DAC, part 1: the NVidia tutorial, an ecumenical approach

This week's Design Automation Conference, in Anaheim, included a full-day tutorial called "Programming Massively Parallel Processors: The NVIDIA Exprience". Since my own talk was not until next day, I went ahead and enrolled.

As expected, this covered the CUDA programming model in detail -- handling host-device communication ("device" being the NVidia processor, G80 in this case), C syntax extensions, memory model, performance considerations, etc. Though the format was lecture-only (i.e., no labs), the day was worthwhile and informative. Two different lecturers tag-teamed most of the day, and a 3rd concluded with a series of case studies. The instructor choices were somewhat surprising...

The NVidia instructor was their chief scientist, David Kirk. I'd seen his name frequently in the context of CUDA university workshops, so was not surprised to see him at DAC. But the company's chief scientist? Wouldn't this be like Intel sending Justin Rattner to deliver, besides the keynote, a workshop on, say, Nehalem performance tuning? So, ok, this is at least a mild surprise. NVidia is taking this evangelism and training thing *very* seriously.

Another lecturer was Wen-mei Hwu, professor from Univ of Illinois. Hwu is a well-regarded figure in parallel computing, so it was fun to finally meet him, hear him speak. Hwu is also, come to think of it, Co-Director of Intel's "Universal Parallel Computing Research Center", UPCRC, at Illinois. Hmm, an Intel-sponsored Director instructing at an NVidia event? Given recent and very public barbs tossed each way from the two companies, this was at least a bit surprising.

The third speaker was Damir Jamsek, from IBM, with case studies on power grid analysis, and small circuit simulation (this was a "design automation" conference, after all). There was some detailed analysis on performance, including the impact of loop unrolling and memory management, as well as a peek at some issues in porting sparse linear solvers to this kind of platform. IBM is also, come to think of it, purveyor of a competing platform called Cell, so here was another surprise.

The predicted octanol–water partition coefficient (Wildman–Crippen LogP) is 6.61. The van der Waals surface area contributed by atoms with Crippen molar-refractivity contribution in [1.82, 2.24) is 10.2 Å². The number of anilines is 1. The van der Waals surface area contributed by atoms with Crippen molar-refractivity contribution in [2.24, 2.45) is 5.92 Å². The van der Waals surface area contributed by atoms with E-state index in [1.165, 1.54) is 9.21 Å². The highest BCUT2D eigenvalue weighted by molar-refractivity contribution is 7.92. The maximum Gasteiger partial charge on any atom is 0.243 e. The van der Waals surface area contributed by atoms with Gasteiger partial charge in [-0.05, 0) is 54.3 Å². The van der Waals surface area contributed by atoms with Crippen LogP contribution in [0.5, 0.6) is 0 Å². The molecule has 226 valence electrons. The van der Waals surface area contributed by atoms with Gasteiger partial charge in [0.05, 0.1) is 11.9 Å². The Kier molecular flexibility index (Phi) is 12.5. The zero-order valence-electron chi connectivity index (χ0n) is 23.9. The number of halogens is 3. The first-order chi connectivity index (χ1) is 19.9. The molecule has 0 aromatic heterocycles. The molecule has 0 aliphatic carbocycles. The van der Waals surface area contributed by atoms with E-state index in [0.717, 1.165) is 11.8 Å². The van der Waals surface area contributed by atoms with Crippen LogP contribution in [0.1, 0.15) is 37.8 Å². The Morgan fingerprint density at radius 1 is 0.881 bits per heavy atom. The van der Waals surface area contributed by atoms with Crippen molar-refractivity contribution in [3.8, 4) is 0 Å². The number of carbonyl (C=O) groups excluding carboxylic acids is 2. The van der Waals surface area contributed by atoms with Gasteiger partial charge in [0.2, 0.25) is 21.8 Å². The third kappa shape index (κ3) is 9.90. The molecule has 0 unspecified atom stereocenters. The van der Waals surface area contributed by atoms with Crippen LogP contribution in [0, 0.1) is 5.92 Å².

Ahead of this tutorial, I'd wondered how NVidia staff might react to an Intel student in their class, so in the morning break I introduced myself, pointing to the "Intel" on my conference badge. Kirk was both calm and cordial; no problem at all. Given that two of the three instructors held affiliations with competitors, I suppose there would be no difficulties over provenance of the students!

Though initially surprising, this approach -- sharing of parallel-computing insight among companies -- is profoundly right. All of us will survive to the extent that software developers adapt to the new concurrency universe, and it's in our collective interest that we bring about that adaptation as quickly as possible.
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aaron-tersteeg (Intel)'s picture

WOW! Thank you for sharing your insight into how the field of Parallel Programming hardware vendors are shaping up. It is refreshing to see everyone so eager to move the market forward. I hope that your talk went well.